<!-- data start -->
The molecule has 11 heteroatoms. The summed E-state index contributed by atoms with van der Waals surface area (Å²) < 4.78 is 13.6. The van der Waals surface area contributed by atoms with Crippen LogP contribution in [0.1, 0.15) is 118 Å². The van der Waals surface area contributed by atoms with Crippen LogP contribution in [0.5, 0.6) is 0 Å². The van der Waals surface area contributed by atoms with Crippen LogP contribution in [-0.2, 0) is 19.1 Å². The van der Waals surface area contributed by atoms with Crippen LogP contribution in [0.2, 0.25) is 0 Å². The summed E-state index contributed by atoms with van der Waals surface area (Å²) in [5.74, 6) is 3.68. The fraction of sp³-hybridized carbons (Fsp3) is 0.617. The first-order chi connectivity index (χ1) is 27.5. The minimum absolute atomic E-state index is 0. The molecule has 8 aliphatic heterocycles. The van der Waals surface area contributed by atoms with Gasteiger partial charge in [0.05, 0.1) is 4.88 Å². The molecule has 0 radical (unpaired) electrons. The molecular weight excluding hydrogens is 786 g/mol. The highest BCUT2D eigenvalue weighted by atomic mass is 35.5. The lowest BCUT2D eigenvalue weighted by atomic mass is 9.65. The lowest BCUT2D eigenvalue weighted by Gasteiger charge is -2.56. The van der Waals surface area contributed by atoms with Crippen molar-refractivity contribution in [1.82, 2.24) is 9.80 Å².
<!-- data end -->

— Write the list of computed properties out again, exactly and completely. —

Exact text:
The molecule has 11 heteroatoms. The summed E-state index contributed by atoms with van der Waals surface area (Å²) < 4.78 is 13.6. The van der Waals surface area contributed by atoms with Crippen LogP contribution in [0.1, 0.15) is 118 Å². The van der Waals surface area contributed by atoms with Crippen LogP contribution in [0.5, 0.6) is 0 Å². The van der Waals surface area contributed by atoms with Crippen LogP contribution in [-0.2, 0) is 19.1 Å². The van der Waals surface area contributed by atoms with Crippen LogP contribution in [0.2, 0.25) is 0 Å². The summed E-state index contributed by atoms with van der Waals surface area (Å²) in [5.74, 6) is 3.68. The fraction of sp³-hybridized carbons (Fsp3) is 0.617. The first-order chi connectivity index (χ1) is 27.5. The minimum absolute atomic E-state index is 0. The molecule has 8 aliphatic heterocycles. The van der Waals surface area contributed by atoms with Gasteiger partial charge in [0.05, 0.1) is 4.88 Å². The molecule has 0 radical (unpaired) electrons. The molecular weight excluding hydrogens is 786 g/mol. The highest BCUT2D eigenvalue weighted by atomic mass is 35.5. The lowest BCUT2D eigenvalue weighted by atomic mass is 9.65. The lowest BCUT2D eigenvalue weighted by Gasteiger charge is -2.56. The van der Waals surface area contributed by atoms with Crippen molar-refractivity contribution in [1.82, 2.24) is 9.80 Å².